The Kenya Ministry of Health has launched the Kenya National Patients’ Rights Charter, 2013 incorporating palliative care as a basic health right.
The first right as stipulated in the charter is to access health care; where health care shall include promotive, preventive, curative, reproductive, rehabilitative and palliative care.
Speaking during the launch of the charter, the Health Cabinet Secretary James Macharia said that the development of this Patients’ charter has been necessitated by the dynamics of medical practice, current constitutional dispensation and the review of other enabling legislation relevant to health,
“The launch of this charter marks a milestone in showing our commitment in upholding health care as a constitutional right to all Kenyans.” Macharia said.
He said that the government will continue to invest and improve various areas in the health sector adding that the application of the charter will promote the rights and responsibilities of patients.
“The national government will reinforce the health rights as stipulated in the constitution with an ultimate goal of ensuring efficiency in the various areas of operation.” Macharia said.
The Cabinet secretary said that survival of patients is central in health provision by health practitioners, be it nurses, doctors or pharmacists.
He said that resource constrains can make it impossible to fully exercise the health right but it should not be an excuse for inaction. “We should strive to act positively towards upholding the patients’ rights” He said.
“Even if we are few, let us do our best. Ask yourself, ‘did I do the best?’ It is those avoidable things that we should be more careful about.” Macharia said.
The Director of Medical Services (DMS) in the Ministry of Health Dr Francis Kimani said that the main purpose of health providers is to maintain life and ensure a health community.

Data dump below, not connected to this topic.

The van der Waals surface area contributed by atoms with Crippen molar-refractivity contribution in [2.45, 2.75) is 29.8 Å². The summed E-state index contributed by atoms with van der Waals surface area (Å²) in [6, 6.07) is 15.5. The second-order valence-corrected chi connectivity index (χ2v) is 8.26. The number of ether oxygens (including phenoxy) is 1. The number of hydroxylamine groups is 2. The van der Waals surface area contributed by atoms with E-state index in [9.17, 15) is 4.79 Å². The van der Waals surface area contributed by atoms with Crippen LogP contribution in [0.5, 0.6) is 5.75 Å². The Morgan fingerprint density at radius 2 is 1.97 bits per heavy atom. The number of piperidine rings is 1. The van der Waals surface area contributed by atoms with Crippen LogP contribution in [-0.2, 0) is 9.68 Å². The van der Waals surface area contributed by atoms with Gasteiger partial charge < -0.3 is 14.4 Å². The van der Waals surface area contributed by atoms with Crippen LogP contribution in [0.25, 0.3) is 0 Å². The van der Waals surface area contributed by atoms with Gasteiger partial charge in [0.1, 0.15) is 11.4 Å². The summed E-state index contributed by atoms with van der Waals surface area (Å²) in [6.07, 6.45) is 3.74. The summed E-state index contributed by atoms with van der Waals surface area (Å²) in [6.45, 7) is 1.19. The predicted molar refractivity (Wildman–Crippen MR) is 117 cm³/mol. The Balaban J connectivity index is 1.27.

Dr Kimani said that it is the role of health practitioners to ensure that those who leave the world go in dignity.
“We (health care providers) went to school to ensure that those who get sick turn to health as soon as possible and the difference between a good and a bad doctor is how we handle these patients.” Dr Kimani said.
The DMS said that health care providers should know that in whichever hospital or health care centre they are, they should handle patients with as much care as possible.
“Depending on how you handle the patient, she/he would live and the relatives sue you or she/he might die and the relatives praise you for the comfort you provided at end of life.” Dr Kimani said.
He said that it is important for health practitioners to be conversant with the law to avoid being prosecuted.
The Charter has three sections with section one describing the patients’ rights, which includes palliative care, section two stipulating the responsibilities of the patient and the third section outlining the dispute resolution mechanism between the patient and the health care providers.
The Ministry of Health expects all health care provides to be familiar with the Patients’ Rights Charter and apply it diligently in the provision of health care services.